Thursday, 19 November 2020
3:00 pm UK time / 10:00 am US Eastern time
In pre-pandemic analyses, forecast expectations for the continued deployment of inflight broadband demand were buoyant. This was partly based on observations about a new type of airline customer, whose choice of airline is influenced by the availability and quality of inflight connectivity. Now, things are different, and we all know that the ongoing global pandemic has seriously damaged the passenger airline industry. During an online event held during May 2020, involving aviation and satcoms stakeholders, various experts voiced confidence in an eventual bounce-back for aviation. Amongst various statistics arising from a poll of participants was the figure of 43 per cent predicting that recovery will take from 18 months to three years. Other surveys have been less optimistic.
One important issue for consideration is how to evaluate the extent to which the commercial damage to airline businesses, and therefore to their investment budgets is, and will go on. How will this affect the pace and nature of continued inflight connectivity deployment? Will those highly selective customers come back, and how quickly?
Given that inflight connectivity is vital for airline operations too (aircraft systems monitoring, aircraft fleet management, cabin crew-passenger communications, etc.), and for jet engine manufacturers (engine performance monitoring), and for air traffic management infrastructures at the national, continental and global level, are these applications, albeit functioning over different systems to passenger inflight connectivity, enough to secure the interim success of the inflight satcoms connectivity market?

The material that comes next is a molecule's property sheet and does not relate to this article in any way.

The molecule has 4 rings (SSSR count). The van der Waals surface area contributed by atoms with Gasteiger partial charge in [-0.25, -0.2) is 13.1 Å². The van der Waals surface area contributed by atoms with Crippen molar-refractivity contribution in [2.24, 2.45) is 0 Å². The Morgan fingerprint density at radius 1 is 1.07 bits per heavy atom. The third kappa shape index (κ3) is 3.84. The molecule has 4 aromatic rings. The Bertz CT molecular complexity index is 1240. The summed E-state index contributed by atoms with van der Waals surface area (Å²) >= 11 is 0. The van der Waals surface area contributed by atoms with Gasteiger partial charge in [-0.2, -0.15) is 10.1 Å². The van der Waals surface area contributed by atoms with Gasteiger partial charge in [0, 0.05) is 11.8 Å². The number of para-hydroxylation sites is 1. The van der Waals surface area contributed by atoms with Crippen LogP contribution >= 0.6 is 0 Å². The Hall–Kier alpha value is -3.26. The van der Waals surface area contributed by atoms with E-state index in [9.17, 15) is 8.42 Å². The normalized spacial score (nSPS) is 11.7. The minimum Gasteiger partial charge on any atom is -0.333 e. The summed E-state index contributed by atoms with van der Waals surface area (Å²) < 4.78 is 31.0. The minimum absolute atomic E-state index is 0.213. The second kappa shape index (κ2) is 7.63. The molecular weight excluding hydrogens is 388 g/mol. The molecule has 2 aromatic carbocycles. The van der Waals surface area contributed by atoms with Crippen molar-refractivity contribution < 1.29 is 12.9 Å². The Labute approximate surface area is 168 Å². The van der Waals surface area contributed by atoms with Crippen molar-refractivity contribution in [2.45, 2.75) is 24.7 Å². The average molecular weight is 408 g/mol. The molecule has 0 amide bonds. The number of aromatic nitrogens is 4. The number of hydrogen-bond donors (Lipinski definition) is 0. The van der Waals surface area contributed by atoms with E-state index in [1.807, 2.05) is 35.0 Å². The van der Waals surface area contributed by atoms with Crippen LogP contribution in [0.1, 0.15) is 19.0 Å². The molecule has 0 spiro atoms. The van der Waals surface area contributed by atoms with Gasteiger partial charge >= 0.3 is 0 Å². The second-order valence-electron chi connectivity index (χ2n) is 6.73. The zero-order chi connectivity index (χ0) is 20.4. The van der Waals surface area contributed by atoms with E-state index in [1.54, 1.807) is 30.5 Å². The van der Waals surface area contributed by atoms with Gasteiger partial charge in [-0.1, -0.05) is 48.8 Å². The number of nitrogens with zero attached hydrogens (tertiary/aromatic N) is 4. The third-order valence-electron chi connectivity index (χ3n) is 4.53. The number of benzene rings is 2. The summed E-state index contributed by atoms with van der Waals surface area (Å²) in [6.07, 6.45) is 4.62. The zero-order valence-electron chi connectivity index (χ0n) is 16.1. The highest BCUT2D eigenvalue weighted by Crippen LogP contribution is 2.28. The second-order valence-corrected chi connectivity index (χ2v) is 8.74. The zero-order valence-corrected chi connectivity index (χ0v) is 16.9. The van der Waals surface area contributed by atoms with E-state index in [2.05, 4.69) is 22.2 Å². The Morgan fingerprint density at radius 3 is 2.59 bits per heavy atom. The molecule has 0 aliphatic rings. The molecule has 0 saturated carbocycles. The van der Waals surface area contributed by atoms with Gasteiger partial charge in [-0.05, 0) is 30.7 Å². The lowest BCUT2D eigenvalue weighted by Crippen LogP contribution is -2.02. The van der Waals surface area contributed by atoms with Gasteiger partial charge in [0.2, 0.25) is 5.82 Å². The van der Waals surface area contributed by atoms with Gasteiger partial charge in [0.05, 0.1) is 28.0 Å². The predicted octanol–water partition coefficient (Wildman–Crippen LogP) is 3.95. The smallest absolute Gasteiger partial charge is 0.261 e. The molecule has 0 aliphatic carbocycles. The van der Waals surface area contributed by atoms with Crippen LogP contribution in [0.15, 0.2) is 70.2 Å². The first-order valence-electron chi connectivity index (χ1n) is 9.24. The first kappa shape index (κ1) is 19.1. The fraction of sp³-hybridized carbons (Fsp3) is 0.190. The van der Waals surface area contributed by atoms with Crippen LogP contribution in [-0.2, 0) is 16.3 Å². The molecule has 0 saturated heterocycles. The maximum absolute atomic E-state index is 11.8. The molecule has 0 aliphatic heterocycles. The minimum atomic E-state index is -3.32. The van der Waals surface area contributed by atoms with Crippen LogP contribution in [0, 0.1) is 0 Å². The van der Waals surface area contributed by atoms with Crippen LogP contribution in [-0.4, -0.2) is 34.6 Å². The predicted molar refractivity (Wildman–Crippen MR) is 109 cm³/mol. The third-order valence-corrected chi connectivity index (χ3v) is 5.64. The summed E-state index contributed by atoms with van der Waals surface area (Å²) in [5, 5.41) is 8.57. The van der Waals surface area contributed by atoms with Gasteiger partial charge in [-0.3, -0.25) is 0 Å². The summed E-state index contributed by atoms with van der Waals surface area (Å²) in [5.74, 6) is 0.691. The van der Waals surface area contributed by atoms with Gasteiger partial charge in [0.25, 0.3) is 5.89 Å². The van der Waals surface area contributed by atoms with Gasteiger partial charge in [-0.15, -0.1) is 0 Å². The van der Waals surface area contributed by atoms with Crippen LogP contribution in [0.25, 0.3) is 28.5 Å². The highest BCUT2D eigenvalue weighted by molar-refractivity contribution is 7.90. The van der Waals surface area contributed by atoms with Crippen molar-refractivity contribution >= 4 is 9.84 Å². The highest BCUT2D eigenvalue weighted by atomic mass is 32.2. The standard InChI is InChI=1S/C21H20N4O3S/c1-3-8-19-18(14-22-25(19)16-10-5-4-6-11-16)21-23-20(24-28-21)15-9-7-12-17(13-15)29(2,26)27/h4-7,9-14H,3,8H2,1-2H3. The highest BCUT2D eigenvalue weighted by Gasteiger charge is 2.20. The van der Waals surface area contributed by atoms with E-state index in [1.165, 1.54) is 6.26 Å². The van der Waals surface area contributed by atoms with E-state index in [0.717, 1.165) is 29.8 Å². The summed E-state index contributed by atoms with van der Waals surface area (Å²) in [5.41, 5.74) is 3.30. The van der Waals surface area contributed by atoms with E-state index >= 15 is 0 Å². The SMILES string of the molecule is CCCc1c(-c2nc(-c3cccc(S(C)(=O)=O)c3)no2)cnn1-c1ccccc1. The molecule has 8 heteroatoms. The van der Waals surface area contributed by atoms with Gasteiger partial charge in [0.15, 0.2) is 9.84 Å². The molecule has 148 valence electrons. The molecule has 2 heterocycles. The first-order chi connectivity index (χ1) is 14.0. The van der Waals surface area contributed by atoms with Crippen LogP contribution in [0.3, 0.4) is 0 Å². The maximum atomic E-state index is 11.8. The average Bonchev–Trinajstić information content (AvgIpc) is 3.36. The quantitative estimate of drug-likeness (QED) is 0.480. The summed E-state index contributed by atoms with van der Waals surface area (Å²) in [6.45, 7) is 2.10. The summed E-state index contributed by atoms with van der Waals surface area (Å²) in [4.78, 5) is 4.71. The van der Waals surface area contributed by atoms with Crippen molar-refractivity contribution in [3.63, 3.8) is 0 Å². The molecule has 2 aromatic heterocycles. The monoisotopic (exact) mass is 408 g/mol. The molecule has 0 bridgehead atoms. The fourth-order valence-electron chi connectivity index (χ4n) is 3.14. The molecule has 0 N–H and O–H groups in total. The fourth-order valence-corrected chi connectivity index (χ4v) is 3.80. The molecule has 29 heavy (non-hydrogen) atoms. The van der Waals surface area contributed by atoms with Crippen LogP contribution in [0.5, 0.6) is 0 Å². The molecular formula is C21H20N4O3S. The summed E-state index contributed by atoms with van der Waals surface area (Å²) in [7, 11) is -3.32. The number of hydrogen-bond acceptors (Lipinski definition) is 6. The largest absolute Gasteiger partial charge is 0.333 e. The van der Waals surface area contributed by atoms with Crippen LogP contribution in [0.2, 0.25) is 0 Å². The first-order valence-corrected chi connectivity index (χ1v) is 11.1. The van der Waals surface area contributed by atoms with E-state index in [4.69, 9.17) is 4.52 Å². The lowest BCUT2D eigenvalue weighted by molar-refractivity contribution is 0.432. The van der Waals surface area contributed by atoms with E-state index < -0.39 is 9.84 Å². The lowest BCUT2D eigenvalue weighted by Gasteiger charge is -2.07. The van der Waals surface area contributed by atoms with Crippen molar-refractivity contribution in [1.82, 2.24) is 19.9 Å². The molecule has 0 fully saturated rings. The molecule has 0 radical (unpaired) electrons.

Inflight broadband rests on the triple pillars of technologies, network services, and applications. In the technology domain airlines have long had expectations of so-called “transformational antennas”. It is valid in the current context to enquire as to the extent to which the promised performance of these “flat panel antenna” technologies will help with “the sell” to airlines, given the economic circumstances and airlines’ budgetary constraints.
As and when the passenger/customer does return to the air in significant numbers, bringing with them their evolving expectations for the connectivity service capabilities and quality of service they expect to receive, this webinar will also consider the extent to which there is an interrelationship, or degree of “connectedness”, between inflight connectivity demand and deployment trends, and the progressive roll-out of 5G in various parts of the globe.
In the context of ongoing concerns about disease transmission, inflight connectivity can empower ‘zero touch’ services on commercial airliners, with passengers not only having to interact less with cabin crew, but – as the passenger cabin becomes increasingly digitised – customers can mirror their personal communications devices to seat-back screens (no touch) when using their own streaming services, so shifting content spend away from airline operators, perhaps enabling them to afford the inflight connectivity bandwidth required for such systems. A new selling point to cast-strapped airlines, albeit one generated by crisis?
Inflight broadband is not only about scheduled commercial airline services. This webinar will also look at the business jet market segment which, in the context of a currently much reduced scheduled airline market, has service quality demands which may be an all the more important market to satisfy.
Registration will open soon!